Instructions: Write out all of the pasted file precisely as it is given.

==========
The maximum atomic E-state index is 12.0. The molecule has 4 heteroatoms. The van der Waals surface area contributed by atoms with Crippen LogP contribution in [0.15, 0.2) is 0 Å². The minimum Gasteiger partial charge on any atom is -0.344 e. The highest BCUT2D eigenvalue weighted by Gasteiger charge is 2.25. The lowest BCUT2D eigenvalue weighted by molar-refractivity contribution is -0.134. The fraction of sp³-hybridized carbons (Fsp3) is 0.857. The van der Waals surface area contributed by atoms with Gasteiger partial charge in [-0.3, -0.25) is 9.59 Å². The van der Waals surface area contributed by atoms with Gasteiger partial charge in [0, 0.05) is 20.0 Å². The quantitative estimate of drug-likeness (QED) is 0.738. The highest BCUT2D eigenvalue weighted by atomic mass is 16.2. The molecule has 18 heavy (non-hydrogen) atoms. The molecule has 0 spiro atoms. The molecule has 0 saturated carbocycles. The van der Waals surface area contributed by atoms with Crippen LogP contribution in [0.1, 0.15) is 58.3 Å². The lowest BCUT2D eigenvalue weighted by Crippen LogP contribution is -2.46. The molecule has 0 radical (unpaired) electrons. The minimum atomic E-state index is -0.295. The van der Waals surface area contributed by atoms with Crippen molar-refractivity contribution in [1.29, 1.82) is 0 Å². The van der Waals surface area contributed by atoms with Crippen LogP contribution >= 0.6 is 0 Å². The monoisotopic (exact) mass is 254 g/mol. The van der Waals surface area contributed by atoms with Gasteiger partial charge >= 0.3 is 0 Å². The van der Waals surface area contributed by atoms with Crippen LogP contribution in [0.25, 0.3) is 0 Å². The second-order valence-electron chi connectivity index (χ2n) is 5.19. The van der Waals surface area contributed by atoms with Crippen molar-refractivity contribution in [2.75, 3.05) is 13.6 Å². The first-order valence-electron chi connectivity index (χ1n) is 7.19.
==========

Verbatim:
The maximum atomic E-state index is 12.0. The molecule has 4 heteroatoms. The van der Waals surface area contributed by atoms with Crippen LogP contribution in [0.15, 0.2) is 0 Å². The minimum Gasteiger partial charge on any atom is -0.344 e. The highest BCUT2D eigenvalue weighted by Gasteiger charge is 2.25. The lowest BCUT2D eigenvalue weighted by molar-refractivity contribution is -0.134. The fraction of sp³-hybridized carbons (Fsp3) is 0.857. The van der Waals surface area contributed by atoms with Gasteiger partial charge in [-0.3, -0.25) is 9.59 Å². The van der Waals surface area contributed by atoms with Gasteiger partial charge in [0, 0.05) is 20.0 Å². The quantitative estimate of drug-likeness (QED) is 0.738. The highest BCUT2D eigenvalue weighted by atomic mass is 16.2. The molecule has 18 heavy (non-hydrogen) atoms. The molecule has 0 spiro atoms. The molecule has 0 saturated carbocycles. The van der Waals surface area contributed by atoms with Crippen LogP contribution in [0.1, 0.15) is 58.3 Å². The lowest BCUT2D eigenvalue weighted by Crippen LogP contribution is -2.46. The molecule has 0 radical (unpaired) electrons. The minimum atomic E-state index is -0.295. The van der Waals surface area contributed by atoms with Crippen molar-refractivity contribution in [1.29, 1.82) is 0 Å². The van der Waals surface area contributed by atoms with Crippen LogP contribution >= 0.6 is 0 Å². The monoisotopic (exact) mass is 254 g/mol. The van der Waals surface area contributed by atoms with Gasteiger partial charge >= 0.3 is 0 Å². The van der Waals surface area contributed by atoms with Crippen LogP contribution in [0.25, 0.3) is 0 Å². The second-order valence-electron chi connectivity index (χ2n) is 5.19. The van der Waals surface area contributed by atoms with Crippen molar-refractivity contribution in [2.75, 3.05) is 13.6 Å². The first-order valence-electron chi connectivity index (χ1n) is 7.19.